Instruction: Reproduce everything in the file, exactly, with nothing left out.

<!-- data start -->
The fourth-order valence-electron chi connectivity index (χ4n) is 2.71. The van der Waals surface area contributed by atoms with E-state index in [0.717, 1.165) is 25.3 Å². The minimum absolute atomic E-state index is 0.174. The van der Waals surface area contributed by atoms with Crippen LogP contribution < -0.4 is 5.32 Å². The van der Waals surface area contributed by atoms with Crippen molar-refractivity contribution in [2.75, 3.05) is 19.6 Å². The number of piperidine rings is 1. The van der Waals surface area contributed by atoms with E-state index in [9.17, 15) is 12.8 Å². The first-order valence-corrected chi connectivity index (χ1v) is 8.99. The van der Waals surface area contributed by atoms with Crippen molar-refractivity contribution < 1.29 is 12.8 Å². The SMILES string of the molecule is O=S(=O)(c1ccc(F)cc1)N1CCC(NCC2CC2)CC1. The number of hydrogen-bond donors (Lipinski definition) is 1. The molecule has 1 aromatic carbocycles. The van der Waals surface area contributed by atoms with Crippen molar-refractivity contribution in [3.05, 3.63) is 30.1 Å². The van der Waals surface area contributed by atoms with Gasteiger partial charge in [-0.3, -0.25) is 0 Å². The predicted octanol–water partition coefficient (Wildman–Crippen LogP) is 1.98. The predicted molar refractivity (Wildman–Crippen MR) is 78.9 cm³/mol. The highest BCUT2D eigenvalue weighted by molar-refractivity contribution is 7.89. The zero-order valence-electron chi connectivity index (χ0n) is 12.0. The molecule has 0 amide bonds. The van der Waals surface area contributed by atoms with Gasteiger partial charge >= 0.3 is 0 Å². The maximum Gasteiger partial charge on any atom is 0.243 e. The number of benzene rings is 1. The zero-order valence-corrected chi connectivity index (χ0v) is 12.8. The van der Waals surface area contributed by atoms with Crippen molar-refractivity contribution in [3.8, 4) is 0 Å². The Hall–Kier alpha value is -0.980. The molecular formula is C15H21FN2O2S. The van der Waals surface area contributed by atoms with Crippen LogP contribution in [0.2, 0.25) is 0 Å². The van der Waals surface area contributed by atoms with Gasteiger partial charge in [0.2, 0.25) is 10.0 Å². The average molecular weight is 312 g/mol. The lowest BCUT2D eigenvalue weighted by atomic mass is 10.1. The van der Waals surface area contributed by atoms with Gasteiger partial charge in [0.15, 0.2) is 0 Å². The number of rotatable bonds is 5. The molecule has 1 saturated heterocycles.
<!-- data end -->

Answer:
The fourth-order valence-electron chi connectivity index (χ4n) is 2.71. The van der Waals surface area contributed by atoms with E-state index in [0.717, 1.165) is 25.3 Å². The minimum absolute atomic E-state index is 0.174. The van der Waals surface area contributed by atoms with Crippen LogP contribution < -0.4 is 5.32 Å². The van der Waals surface area contributed by atoms with Crippen molar-refractivity contribution in [2.75, 3.05) is 19.6 Å². The number of piperidine rings is 1. The van der Waals surface area contributed by atoms with E-state index in [9.17, 15) is 12.8 Å². The first-order valence-corrected chi connectivity index (χ1v) is 8.99. The van der Waals surface area contributed by atoms with Crippen molar-refractivity contribution < 1.29 is 12.8 Å². The SMILES string of the molecule is O=S(=O)(c1ccc(F)cc1)N1CCC(NCC2CC2)CC1. The number of hydrogen-bond donors (Lipinski definition) is 1. The molecule has 1 aromatic carbocycles. The van der Waals surface area contributed by atoms with Crippen molar-refractivity contribution in [3.05, 3.63) is 30.1 Å². The van der Waals surface area contributed by atoms with Gasteiger partial charge in [-0.3, -0.25) is 0 Å². The predicted octanol–water partition coefficient (Wildman–Crippen LogP) is 1.98. The predicted molar refractivity (Wildman–Crippen MR) is 78.9 cm³/mol. The highest BCUT2D eigenvalue weighted by molar-refractivity contribution is 7.89. The zero-order valence-electron chi connectivity index (χ0n) is 12.0. The molecule has 0 amide bonds. The van der Waals surface area contributed by atoms with Gasteiger partial charge >= 0.3 is 0 Å². The maximum Gasteiger partial charge on any atom is 0.243 e. The number of benzene rings is 1. The zero-order valence-corrected chi connectivity index (χ0v) is 12.8. The van der Waals surface area contributed by atoms with Crippen molar-refractivity contribution in [3.8, 4) is 0 Å². The Hall–Kier alpha value is -0.980. The molecular formula is C15H21FN2O2S. The van der Waals surface area contributed by atoms with Crippen LogP contribution in [0.2, 0.25) is 0 Å². The van der Waals surface area contributed by atoms with Gasteiger partial charge in [0.2, 0.25) is 10.0 Å². The average molecular weight is 312 g/mol. The lowest BCUT2D eigenvalue weighted by atomic mass is 10.1. The van der Waals surface area contributed by atoms with Gasteiger partial charge in [0.15, 0.2) is 0 Å². The number of rotatable bonds is 5. The molecule has 1 saturated heterocycles.